“All American: Homecoming” actress Netta Walker wants it all. The 26-year-old, Jacksonville-hailing CW star isn’t satisfied with just occupying the small screen, always seeking to immerse herself in all aspects of worldbuilding, from the writers room to the various minutiae of the production process.
“In the long run, I aspire to be like a Reese Witherspoon or Margot Robbie: women who know what they find interesting and challenging and they’re like, ‘There is money here for this to be done. Who’s trying to give me the money to do it? Because you should trust my vision.’ And to be able to have people trust that vision,” Walker, who portrays sophomore Keisha in the HBCU-set series, told TheWrap in an interview. “I know that they’ve worked for so long to be able to establish themselves that way, and I’m like, ‘Let me figure out what I have to do to make sure I can get into that same realm.’ Because I am fascinated by it all.”
Mid-pandemic, Walker got an audition from her agents for “Homecoming’s” backdoor pilot, which would eventually air on the third season of the flagship Daniel Ezra-led show “All American.” Having auditioned for the young-adult network a few times, the then-Chicago-based actor didn’t think much of the process, eschewing self-tape rules by setting her audition to music. After sending in the clip, she got a callback with director Michael Schultz and showrunner Nkechi Okoro Carroll, along with several executive producers and casting directors via Zoom; then, there was the waiting game, before being whisked off to Los Angeles for filming, followed by more anxiety as everyone waited for an official green light for the show.
“My life has just been completely transformed over the last two years, which I’m very thankful for, but it was very unexpected,” said Walker, who holds credits in the 2019 SXSW film “Come As You Are,” NBC’s “Chicago Fire” and Fox’s “The Big Leap.”
“All American: Homecoming” follows a group of friends at the prestigious Bringston University as they grapple with everything from budding relationships to athletic setbacks, and build their legacies as they discover who they are and what they stand for. Season 2 in particular delves into the importance of forging one’s singular path and spotlights conversations on Black mental health. As Walker’s Keisha, a newly minted dance major, steps up her game, she struggles with the old-school methods of her instructor Dr. Pace (Diahnna Nicole Baxter), who pushes her students to their breaking point. In a season-long arc, the recurring character experiences a panic attack, gets sidelined by her peers and overcomes an attempt by Pace to flunk her over a class technicality. For the actor, being able to explore that storyline was both personal and healing.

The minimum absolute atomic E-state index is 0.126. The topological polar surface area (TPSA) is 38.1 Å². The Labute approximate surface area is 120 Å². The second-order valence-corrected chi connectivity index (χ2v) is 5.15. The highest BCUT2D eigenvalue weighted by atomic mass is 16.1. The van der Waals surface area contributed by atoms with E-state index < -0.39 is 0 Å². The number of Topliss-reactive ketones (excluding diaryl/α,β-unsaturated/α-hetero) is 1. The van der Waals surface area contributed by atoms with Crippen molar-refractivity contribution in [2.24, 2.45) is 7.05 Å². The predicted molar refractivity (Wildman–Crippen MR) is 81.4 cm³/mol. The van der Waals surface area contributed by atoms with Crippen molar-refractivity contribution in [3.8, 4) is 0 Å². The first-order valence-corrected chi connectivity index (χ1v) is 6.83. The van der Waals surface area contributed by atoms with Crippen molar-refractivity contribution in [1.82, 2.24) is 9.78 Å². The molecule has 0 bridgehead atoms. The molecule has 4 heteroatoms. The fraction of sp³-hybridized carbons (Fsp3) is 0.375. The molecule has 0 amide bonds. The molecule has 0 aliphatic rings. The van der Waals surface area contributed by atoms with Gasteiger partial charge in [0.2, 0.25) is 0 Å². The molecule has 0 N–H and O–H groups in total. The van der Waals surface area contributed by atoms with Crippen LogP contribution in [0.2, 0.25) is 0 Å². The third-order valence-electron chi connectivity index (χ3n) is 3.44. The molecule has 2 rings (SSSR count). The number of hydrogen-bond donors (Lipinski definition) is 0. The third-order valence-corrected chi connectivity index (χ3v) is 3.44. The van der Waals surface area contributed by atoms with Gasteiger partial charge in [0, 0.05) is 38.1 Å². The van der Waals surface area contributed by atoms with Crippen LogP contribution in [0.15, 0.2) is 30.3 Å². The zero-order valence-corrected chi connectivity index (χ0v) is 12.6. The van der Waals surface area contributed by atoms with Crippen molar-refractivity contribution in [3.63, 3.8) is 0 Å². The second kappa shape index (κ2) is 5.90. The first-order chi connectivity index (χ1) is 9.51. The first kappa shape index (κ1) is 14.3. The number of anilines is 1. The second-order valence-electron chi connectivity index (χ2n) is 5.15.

“After [Nkechi] and I got off the phone, I went to my family and I was like, ‘It’s crazy because I feel like you don’t ever get the chance to work through your own traumas in art — not as often,’” Walker said. “I went to a conservatory for musical theater; this specific panic attack that she has, I’ve also had. Being in a conservatory program, I think that there’s a huge conversation that needs to be had about old methods of teaching that need to be replaced because even in the Black community as well, with Dr. Patterson [Kelly Jenrette] when she pulls Dr. Pace aside and is like, ‘We’re not breaking them down to build them back up again. We just have to teach them how to do [it]. We don’t have to be this way anymore.’”
More broadly, the focus Carroll and co-showrunner Marqui Jackson have put on highlighting mental well-being in “Homecoming” is vital to Walker, who grew up in a family “where we did not discuss our mental stability at all.” Born to an immigrant mother and a father who was raised in the Jim Crow South, the actor said conversations about mental health were nonexistent until the latter parent was diagnosed with PTSD-induced psychosis.
“Having to find the alleyways to establish connection with people, whenever you don’t know how to have those conversations, was a really big point when I was in my late teens with my dad,” she explained.
Particularly, Walker said she is proud to be involved with a project that breaks down the systemic challenges surrounding the intersections of wellness and Blackness, and how therapy has been historically inaccessible to marginalized groups. “It’s a show that’s trying to get into really hard conversations that will hopefully cause the young people that are watching it to come to their parents … and say, ‘I just saw this on TV and I’d like to talk to you about it.’ So that’s really special. I feel honored. I think that the vision that Nke has for this franchise and for what it could do for Black families in America is outstanding, and it’s a very lucky project to be on.”